Sorting out the problems in Athi’s life was not easy, and continues, but there has been considerable progress. Lack of food, issues at home, and many losses in life.
Athi commenced the Hands & Heart skills-training program in late January 2016 and maintains contact with Jim in Canada. Like the many other youths whose education-related expenses are paid from your donations, your contributions sponsor Athi’s monthly tuition fees and make certain he has food to eat while he is “learning to fish.” Thank you.
During our final week in South Africa, the Bulele mentorship group invited a special guest. Roel Goris was the South African Ambassador to Thailand from 1992-1996, and during this period organized and accompanied President Nelson Mandela on a two week Southeast Asia tour.
Roel shared many interesting stories and experiences regarding the period preceding and following democracy, and the election of Nelson Mandela in 1994. He also explained the role of a diplomat and purpose of having embassies in foreign countries.
Roel’s sports car was a BIG HIT with the guys, and our meeting ended with a “photo shoot” which included many laughs!
Chester and Jaendré live in a small town 45 minutes west of Knysna. Like so many of the youth in the township where they reside, their home situations are not healthy. Many youth turn to drugs as an escape, and a few months ago Jaendré and Chester decided they wanted to stop smoking weed/ganja. It was a struggle, so Jim took them to the Knysna Drug & Alcohol Centre. In late April, Jim and the boys met with a social worker to commence the process of having both boys accepted into a 9 week residential drug rehab program. The social worker has visited the boys twice since we departed, but says the evaluation process still requires 2 more visits and additional paperwork.
When the Khayamandi team of volunteers visited Knysna from America in January 2016, one couple quickly realized this was how they wanted to spend their lives. During their second visit to Knysna, Chris and Rebecca decided they would sell their business in the USA and move their young family to South Africa. Sound far-fetched? Not for this family. The business has sold, the house is for sale, and fundraising to sponsor their mission and October 2016 arrival in South Africa is going well. To better understand their motivation, I have Chris’s permission to share his recent email:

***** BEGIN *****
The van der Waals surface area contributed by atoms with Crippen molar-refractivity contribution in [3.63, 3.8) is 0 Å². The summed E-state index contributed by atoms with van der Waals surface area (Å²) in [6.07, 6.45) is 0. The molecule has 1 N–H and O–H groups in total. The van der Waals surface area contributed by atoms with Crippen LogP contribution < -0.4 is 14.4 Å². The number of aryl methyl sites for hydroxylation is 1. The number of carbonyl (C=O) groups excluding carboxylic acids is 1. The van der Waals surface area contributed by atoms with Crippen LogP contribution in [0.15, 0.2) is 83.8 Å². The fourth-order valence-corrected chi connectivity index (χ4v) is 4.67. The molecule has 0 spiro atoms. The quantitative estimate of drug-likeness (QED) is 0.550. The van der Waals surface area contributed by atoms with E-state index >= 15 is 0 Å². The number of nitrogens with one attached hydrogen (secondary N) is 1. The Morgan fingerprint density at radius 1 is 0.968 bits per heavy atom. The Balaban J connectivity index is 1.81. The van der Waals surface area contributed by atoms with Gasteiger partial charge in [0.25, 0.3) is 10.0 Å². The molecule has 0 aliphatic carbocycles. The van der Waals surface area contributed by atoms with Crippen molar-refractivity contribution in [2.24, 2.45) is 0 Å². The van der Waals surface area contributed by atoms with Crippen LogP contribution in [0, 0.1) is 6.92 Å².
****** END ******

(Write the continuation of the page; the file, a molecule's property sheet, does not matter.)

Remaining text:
On Apr 30, 2016, at 11:45 PM, Chris wrote: Dear Jim, Your life challenges mine to live differently. When reading your email posts I am constantly reminded of a scene from the movie Pearl Harbor with Ben Affleck. In the movie Ben Affleck’s character joined the British Air Force in an effort to get into the air faster to fight the enemy. In the scene Ben Affleck was being briefed by the Royal Air Force officer and Ben Affleck interrupted the officer and said, “sir, can we please skip all this unnecessary stuff and get me up in the air so I can start killing the enemy.” The officer replied, “are all you Yankees this anxious to die?” Ben Affleck responds, “I’m not anxious to die sir…I’m anxious to matter.” You may have never seen that movie, but the final quote is the point…I’m anxious to matter, Jim, and you my friend encourage me to do so. I am in awe of you and your wife’s servant hearts. Sincerely, Chris